Dan's Blog

I am Principal Program Manager at Microsoft leading the Business Platform Division's (BPD) community team. BPD includes SQL Server, SQL Azure, BizTalk, AppFabric, and other technologies and services.

Oracle Blows it Again

Oracle Blows it Again

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This was posted on eWeek today.

Researcher: Oracle Passwords Crack in Mere Minutes
Attackers can easily crack even strong Oracle database passwords and gain access to critical enterprise data because of weak password protection mechanisms, researchers have warned.

http://www.eweek.com/article2/0,1895,1878935,00.asp

You can follow the link to read the entire story. The bottom line is Oracle is once again embarrassed by a security flaw. The article mentions the retired marketing tag line, "unbreakable", that Oracle was using a while back. I just don't get why companies feel the need to tout security. This is just like walking in to a cave and poking a sleeping bear with a big stick. Why? There's nothing that hackers like more than a challenge. Oracle isn't the only company to do this. We've been guilty of it as well. I just don't get it.

During the development of SQL Server 2005 we spent a considerable amount of time on security. Does this mean it’s 100% hacker proof? Probably not. After all, it’s software and we’re human. But we’re way ahead of Oracle. We have processes, policies, tools, and training for dealing with developing secure software. When slammer first hit, it was disastrous, but at least we got it fixed quickly and on the first attempt. In addition, it forced us to wake up and see the importance of secure software. How many Oracle patches does it take to actually fix the original problem? The simple answer is usually more than one.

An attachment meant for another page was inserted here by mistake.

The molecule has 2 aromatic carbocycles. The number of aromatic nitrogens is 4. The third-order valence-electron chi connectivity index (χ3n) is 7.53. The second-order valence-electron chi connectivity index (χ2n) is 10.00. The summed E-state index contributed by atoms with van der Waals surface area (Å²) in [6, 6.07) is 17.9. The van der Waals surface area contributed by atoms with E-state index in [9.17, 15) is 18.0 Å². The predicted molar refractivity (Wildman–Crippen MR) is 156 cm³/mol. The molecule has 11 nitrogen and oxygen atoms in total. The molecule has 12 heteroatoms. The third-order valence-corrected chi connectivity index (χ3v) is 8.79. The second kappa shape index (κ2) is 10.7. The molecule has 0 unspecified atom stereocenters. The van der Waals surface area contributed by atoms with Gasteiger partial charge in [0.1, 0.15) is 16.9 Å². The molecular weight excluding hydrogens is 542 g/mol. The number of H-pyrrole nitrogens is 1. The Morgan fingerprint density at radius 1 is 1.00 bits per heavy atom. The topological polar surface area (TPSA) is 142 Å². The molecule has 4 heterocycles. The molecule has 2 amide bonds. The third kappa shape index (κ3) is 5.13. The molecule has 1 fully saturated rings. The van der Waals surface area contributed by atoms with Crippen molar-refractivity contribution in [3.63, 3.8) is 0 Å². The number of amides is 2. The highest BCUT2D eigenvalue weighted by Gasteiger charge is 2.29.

Microsoft has raised the bar, but not enough companies are following our lead.

 

What I really want to see is the user community (the Enterprise IT community) stand up and say “we’re not going to stand for it any longer”. Vote with your dollars. If a company doesn’t have formal processes for developing secure software, take them off your AVL (approved vendor list). If a company doesn’t have an automated mechanism for distributing fixes, take them off your AVL. This is the only way that ISVs are going to get the message that they have to take seriously the development of secure software. As long as customers are willing to buy insecure software there is zero incentive for ISVs to build secure software. Increase the value of secure software and ISVs will be producing more secure software in no time.

 

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